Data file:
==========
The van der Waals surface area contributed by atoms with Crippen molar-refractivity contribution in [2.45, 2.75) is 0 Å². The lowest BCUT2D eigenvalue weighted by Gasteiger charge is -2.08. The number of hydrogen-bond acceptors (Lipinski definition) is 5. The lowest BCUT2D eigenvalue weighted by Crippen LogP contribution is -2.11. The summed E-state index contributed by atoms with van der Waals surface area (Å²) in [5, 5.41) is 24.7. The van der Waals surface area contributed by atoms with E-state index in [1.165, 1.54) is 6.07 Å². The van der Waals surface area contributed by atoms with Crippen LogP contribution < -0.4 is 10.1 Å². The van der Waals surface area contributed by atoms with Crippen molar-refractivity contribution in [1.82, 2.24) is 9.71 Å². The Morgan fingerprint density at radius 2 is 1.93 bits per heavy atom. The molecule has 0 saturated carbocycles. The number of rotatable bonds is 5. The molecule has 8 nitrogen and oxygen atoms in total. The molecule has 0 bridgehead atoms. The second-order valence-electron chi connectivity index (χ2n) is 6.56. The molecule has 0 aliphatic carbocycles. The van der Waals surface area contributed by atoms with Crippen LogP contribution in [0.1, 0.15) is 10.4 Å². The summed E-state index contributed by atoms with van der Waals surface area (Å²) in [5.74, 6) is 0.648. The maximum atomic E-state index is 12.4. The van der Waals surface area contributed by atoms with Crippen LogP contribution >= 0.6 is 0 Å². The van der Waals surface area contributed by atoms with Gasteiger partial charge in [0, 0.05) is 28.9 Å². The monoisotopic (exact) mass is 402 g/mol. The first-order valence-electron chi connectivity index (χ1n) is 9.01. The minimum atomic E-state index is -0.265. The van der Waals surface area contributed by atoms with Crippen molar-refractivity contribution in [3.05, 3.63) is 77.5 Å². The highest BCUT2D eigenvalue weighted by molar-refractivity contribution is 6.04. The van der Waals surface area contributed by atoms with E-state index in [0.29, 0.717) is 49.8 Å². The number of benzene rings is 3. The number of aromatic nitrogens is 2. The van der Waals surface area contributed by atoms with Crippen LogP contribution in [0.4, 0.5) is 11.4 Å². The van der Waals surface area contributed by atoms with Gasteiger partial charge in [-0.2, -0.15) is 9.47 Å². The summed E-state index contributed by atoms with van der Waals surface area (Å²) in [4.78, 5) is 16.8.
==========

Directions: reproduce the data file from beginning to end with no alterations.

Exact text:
The van der Waals surface area contributed by atoms with Crippen molar-refractivity contribution in [2.45, 2.75) is 0 Å². The lowest BCUT2D eigenvalue weighted by Gasteiger charge is -2.08. The number of hydrogen-bond acceptors (Lipinski definition) is 5. The lowest BCUT2D eigenvalue weighted by Crippen LogP contribution is -2.11. The summed E-state index contributed by atoms with van der Waals surface area (Å²) in [5, 5.41) is 24.7. The van der Waals surface area contributed by atoms with E-state index in [1.165, 1.54) is 6.07 Å². The van der Waals surface area contributed by atoms with Crippen LogP contribution < -0.4 is 10.1 Å². The van der Waals surface area contributed by atoms with Crippen molar-refractivity contribution in [1.82, 2.24) is 9.71 Å². The Morgan fingerprint density at radius 2 is 1.93 bits per heavy atom. The molecule has 0 saturated carbocycles. The number of rotatable bonds is 5. The molecule has 8 nitrogen and oxygen atoms in total. The molecule has 0 bridgehead atoms. The second-order valence-electron chi connectivity index (χ2n) is 6.56. The molecule has 0 aliphatic carbocycles. The van der Waals surface area contributed by atoms with Crippen LogP contribution in [0.1, 0.15) is 10.4 Å². The summed E-state index contributed by atoms with van der Waals surface area (Å²) in [5.74, 6) is 0.648. The maximum atomic E-state index is 12.4. The van der Waals surface area contributed by atoms with Crippen LogP contribution >= 0.6 is 0 Å². The van der Waals surface area contributed by atoms with Gasteiger partial charge in [0, 0.05) is 28.9 Å². The monoisotopic (exact) mass is 402 g/mol. The first-order valence-electron chi connectivity index (χ1n) is 9.01. The minimum atomic E-state index is -0.265. The van der Waals surface area contributed by atoms with Crippen molar-refractivity contribution in [3.05, 3.63) is 77.5 Å². The highest BCUT2D eigenvalue weighted by molar-refractivity contribution is 6.04. The van der Waals surface area contributed by atoms with E-state index in [0.29, 0.717) is 49.8 Å². The number of benzene rings is 3. The number of aromatic nitrogens is 2. The van der Waals surface area contributed by atoms with Crippen LogP contribution in [0.4, 0.5) is 11.4 Å². The van der Waals surface area contributed by atoms with Gasteiger partial charge in [-0.2, -0.15) is 9.47 Å². The summed E-state index contributed by atoms with van der Waals surface area (Å²) in [4.78, 5) is 16.8.